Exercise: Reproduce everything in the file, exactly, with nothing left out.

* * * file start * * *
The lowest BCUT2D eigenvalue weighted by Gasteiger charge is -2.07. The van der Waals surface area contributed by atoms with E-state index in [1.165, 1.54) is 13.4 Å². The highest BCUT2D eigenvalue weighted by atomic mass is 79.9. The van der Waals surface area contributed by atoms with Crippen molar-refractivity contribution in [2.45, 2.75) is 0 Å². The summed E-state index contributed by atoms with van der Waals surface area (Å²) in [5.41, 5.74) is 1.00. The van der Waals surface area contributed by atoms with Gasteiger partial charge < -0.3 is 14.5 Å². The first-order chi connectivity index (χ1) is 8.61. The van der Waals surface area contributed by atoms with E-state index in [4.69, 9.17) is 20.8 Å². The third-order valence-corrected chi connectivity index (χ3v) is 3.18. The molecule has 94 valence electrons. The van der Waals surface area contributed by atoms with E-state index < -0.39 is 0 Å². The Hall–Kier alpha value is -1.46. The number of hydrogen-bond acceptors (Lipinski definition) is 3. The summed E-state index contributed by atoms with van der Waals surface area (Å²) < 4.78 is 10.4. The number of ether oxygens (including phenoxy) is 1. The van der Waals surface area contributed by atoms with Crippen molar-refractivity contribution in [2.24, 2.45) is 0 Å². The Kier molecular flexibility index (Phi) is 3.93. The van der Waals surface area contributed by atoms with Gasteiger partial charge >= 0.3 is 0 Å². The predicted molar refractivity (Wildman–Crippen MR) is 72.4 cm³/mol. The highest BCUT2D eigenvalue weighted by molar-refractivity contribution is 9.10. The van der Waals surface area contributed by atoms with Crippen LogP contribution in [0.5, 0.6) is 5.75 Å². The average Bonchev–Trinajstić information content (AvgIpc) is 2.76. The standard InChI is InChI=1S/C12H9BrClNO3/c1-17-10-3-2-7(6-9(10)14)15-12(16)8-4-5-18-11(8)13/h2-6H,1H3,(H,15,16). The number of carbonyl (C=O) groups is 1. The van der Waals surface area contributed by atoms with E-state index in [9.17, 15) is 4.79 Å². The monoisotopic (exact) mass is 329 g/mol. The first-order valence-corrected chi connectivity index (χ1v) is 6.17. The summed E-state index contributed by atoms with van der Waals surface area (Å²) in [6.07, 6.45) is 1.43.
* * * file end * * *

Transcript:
The lowest BCUT2D eigenvalue weighted by Gasteiger charge is -2.07. The van der Waals surface area contributed by atoms with E-state index in [1.165, 1.54) is 13.4 Å². The highest BCUT2D eigenvalue weighted by atomic mass is 79.9. The van der Waals surface area contributed by atoms with Crippen molar-refractivity contribution in [2.45, 2.75) is 0 Å². The summed E-state index contributed by atoms with van der Waals surface area (Å²) in [5.41, 5.74) is 1.00. The van der Waals surface area contributed by atoms with Gasteiger partial charge < -0.3 is 14.5 Å². The first-order chi connectivity index (χ1) is 8.61. The van der Waals surface area contributed by atoms with E-state index in [4.69, 9.17) is 20.8 Å². The third-order valence-corrected chi connectivity index (χ3v) is 3.18. The molecule has 94 valence electrons. The van der Waals surface area contributed by atoms with E-state index < -0.39 is 0 Å². The Hall–Kier alpha value is -1.46. The number of hydrogen-bond acceptors (Lipinski definition) is 3. The summed E-state index contributed by atoms with van der Waals surface area (Å²) < 4.78 is 10.4. The number of ether oxygens (including phenoxy) is 1. The van der Waals surface area contributed by atoms with Crippen molar-refractivity contribution in [2.24, 2.45) is 0 Å². The Kier molecular flexibility index (Phi) is 3.93. The van der Waals surface area contributed by atoms with Gasteiger partial charge >= 0.3 is 0 Å². The predicted molar refractivity (Wildman–Crippen MR) is 72.4 cm³/mol. The highest BCUT2D eigenvalue weighted by molar-refractivity contribution is 9.10. The van der Waals surface area contributed by atoms with Crippen LogP contribution in [0.5, 0.6) is 5.75 Å². The average Bonchev–Trinajstić information content (AvgIpc) is 2.76. The standard InChI is InChI=1S/C12H9BrClNO3/c1-17-10-3-2-7(6-9(10)14)15-12(16)8-4-5-18-11(8)13/h2-6H,1H3,(H,15,16). The number of carbonyl (C=O) groups is 1. The van der Waals surface area contributed by atoms with E-state index in [9.17, 15) is 4.79 Å². The monoisotopic (exact) mass is 329 g/mol. The first-order valence-corrected chi connectivity index (χ1v) is 6.17. The summed E-state index contributed by atoms with van der Waals surface area (Å²) in [6.07, 6.45) is 1.43.